Parenting: Like Learning To Ride A Bike


ride a bikeMy four-year-old learned to ride her bike recently. At first, it was just her and me during the day. She woke up ready to ride, and her six-month-old sister was happy to oblige from her perch in the stroller.

There were a few tears, a couple of falls, a couple of pep talks, and ultimately, one victorious smile as she made it all the way to the stop sign at the end of our sun-dappled sidewalks. What a life.

But then it wasn’t. Saturday rolled around, and my husband was anxious to go on a family walk and experience our baby-turned-little girl riding for himself.

Folks, I lost track of how many times I silently cussed him out. Go ahead and forget the quaint sun-dappled sidewalks; this was scorched earth. He jogged beside her the entire time. I told her she was fine–she could do this. As she neared the *most* gradual of turns, he reached for her handlebars to help guide and hold her steady. Gentle readers, the girl was more than capable. I begged him to let her show her skills with confidence, but instead, she got the message that she was doubted and that there was reason for concern.   I’ll interject here to tell you that I am likely a crazy girl mom—her confidence, independence, and autonomy mean everything to me. Just after her being a good human, I need her to know her own power deep in her sinewy muscles.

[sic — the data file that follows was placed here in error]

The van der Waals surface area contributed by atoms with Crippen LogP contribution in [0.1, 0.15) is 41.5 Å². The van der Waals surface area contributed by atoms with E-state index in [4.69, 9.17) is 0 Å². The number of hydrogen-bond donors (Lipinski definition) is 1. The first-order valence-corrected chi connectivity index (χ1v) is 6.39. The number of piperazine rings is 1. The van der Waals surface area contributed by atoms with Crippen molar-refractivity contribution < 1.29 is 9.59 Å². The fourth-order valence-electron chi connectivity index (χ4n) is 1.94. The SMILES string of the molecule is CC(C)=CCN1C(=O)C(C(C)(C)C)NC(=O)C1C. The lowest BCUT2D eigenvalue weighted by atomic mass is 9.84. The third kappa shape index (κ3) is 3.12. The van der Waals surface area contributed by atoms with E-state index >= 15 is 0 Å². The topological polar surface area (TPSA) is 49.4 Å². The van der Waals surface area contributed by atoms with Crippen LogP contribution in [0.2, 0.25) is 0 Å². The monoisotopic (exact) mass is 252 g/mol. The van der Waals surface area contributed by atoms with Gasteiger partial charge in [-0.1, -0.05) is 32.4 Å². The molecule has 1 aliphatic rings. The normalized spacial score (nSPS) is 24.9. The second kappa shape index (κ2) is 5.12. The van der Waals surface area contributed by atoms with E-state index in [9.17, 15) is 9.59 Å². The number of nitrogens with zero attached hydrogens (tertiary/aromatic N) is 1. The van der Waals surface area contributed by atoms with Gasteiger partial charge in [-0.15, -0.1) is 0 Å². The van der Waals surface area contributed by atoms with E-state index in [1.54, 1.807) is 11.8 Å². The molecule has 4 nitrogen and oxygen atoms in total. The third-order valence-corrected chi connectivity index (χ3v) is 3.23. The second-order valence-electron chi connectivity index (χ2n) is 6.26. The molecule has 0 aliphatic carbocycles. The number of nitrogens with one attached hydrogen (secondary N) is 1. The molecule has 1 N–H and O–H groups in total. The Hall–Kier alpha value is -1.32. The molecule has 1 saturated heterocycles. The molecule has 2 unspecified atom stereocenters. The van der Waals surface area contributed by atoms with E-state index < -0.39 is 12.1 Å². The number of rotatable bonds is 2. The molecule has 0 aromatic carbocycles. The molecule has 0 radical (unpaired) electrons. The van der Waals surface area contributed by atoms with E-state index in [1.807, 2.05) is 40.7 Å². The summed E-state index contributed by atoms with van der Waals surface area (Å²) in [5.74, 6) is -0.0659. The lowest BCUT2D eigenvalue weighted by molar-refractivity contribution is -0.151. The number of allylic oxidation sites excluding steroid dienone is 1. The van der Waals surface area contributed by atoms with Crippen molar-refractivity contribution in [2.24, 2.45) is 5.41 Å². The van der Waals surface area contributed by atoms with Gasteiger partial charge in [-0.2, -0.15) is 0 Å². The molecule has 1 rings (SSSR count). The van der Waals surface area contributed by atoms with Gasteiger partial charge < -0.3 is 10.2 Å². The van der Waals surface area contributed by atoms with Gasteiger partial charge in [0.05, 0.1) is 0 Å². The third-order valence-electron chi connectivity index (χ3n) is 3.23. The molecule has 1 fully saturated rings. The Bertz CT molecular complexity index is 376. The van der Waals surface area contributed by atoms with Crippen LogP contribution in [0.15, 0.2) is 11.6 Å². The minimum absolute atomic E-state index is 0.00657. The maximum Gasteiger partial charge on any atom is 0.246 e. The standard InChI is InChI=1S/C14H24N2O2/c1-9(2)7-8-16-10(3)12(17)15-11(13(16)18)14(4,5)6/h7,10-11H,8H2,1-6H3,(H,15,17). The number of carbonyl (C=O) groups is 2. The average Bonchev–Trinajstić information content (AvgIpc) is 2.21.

Alright, so we approach this cute little bike path with daddy dearest, out of breath but ever by her side. At this point, my tone is curt, and I let him know that the bike path slopes down severely toward the road and it is actually a good place to keep up with her.

This man turns over his shoulder, forehead glistening with sweat, shoulders heaving, and quips, “oh, I thought she could do it?” Here I must confess that I let go of the stroller handle to throw the proverbial bird right toward his now sweaty back.

We survived. Everyone made it home. Our sweet girl whined that she was tired, and this eternally kind man carried her on his shoulders and wheeled her bike back with his free hand. I had some moments to reflect and remind myself to chill the heck out.

As we parked the bike and stroller and tumbled into the house, I thought, what an incredible glimpse at our differing parent styles and how lucky our girl is that she gets to experience them both. Someone at home who encourages her to find her own independence and another at home that will always be there to catch her.